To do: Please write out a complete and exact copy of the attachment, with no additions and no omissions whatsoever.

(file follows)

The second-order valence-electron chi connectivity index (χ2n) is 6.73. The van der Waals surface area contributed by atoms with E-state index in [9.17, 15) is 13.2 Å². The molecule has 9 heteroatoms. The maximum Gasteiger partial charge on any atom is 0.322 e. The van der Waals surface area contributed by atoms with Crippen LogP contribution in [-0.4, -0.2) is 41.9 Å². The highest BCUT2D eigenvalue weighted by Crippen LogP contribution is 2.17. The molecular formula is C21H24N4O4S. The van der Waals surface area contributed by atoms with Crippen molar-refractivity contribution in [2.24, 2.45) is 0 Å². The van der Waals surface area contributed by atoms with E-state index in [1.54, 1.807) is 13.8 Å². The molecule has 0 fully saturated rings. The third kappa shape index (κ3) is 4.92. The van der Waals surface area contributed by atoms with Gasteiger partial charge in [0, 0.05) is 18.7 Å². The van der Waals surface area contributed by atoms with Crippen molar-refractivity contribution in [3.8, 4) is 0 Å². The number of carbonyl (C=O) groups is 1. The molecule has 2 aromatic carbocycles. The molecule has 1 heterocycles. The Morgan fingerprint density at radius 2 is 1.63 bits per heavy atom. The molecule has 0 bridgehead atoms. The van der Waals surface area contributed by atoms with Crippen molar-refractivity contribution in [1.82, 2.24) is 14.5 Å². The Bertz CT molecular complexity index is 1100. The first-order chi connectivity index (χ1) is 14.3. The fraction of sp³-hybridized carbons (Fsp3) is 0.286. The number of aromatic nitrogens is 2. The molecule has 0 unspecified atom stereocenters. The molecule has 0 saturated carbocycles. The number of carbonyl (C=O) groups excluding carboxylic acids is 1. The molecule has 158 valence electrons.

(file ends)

The second-order valence-electron chi connectivity index (χ2n) is 6.73. The van der Waals surface area contributed by atoms with E-state index in [9.17, 15) is 13.2 Å². The molecule has 9 heteroatoms. The maximum Gasteiger partial charge on any atom is 0.322 e. The van der Waals surface area contributed by atoms with Crippen LogP contribution in [-0.4, -0.2) is 41.9 Å². The highest BCUT2D eigenvalue weighted by Crippen LogP contribution is 2.17. The molecular formula is C21H24N4O4S. The van der Waals surface area contributed by atoms with Crippen molar-refractivity contribution in [2.24, 2.45) is 0 Å². The van der Waals surface area contributed by atoms with E-state index in [1.54, 1.807) is 13.8 Å². The molecule has 0 fully saturated rings. The third kappa shape index (κ3) is 4.92. The van der Waals surface area contributed by atoms with Gasteiger partial charge in [0, 0.05) is 18.7 Å². The van der Waals surface area contributed by atoms with Crippen molar-refractivity contribution in [3.8, 4) is 0 Å². The number of carbonyl (C=O) groups is 1. The molecule has 2 aromatic carbocycles. The molecule has 1 heterocycles. The Morgan fingerprint density at radius 2 is 1.63 bits per heavy atom. The molecule has 0 bridgehead atoms. The van der Waals surface area contributed by atoms with Crippen molar-refractivity contribution in [1.82, 2.24) is 14.5 Å². The Bertz CT molecular complexity index is 1100. The first-order chi connectivity index (χ1) is 14.3. The fraction of sp³-hybridized carbons (Fsp3) is 0.286. The number of aromatic nitrogens is 2. The molecule has 0 unspecified atom stereocenters. The molecule has 0 saturated carbocycles. The number of carbonyl (C=O) groups excluding carboxylic acids is 1. The molecule has 158 valence electrons.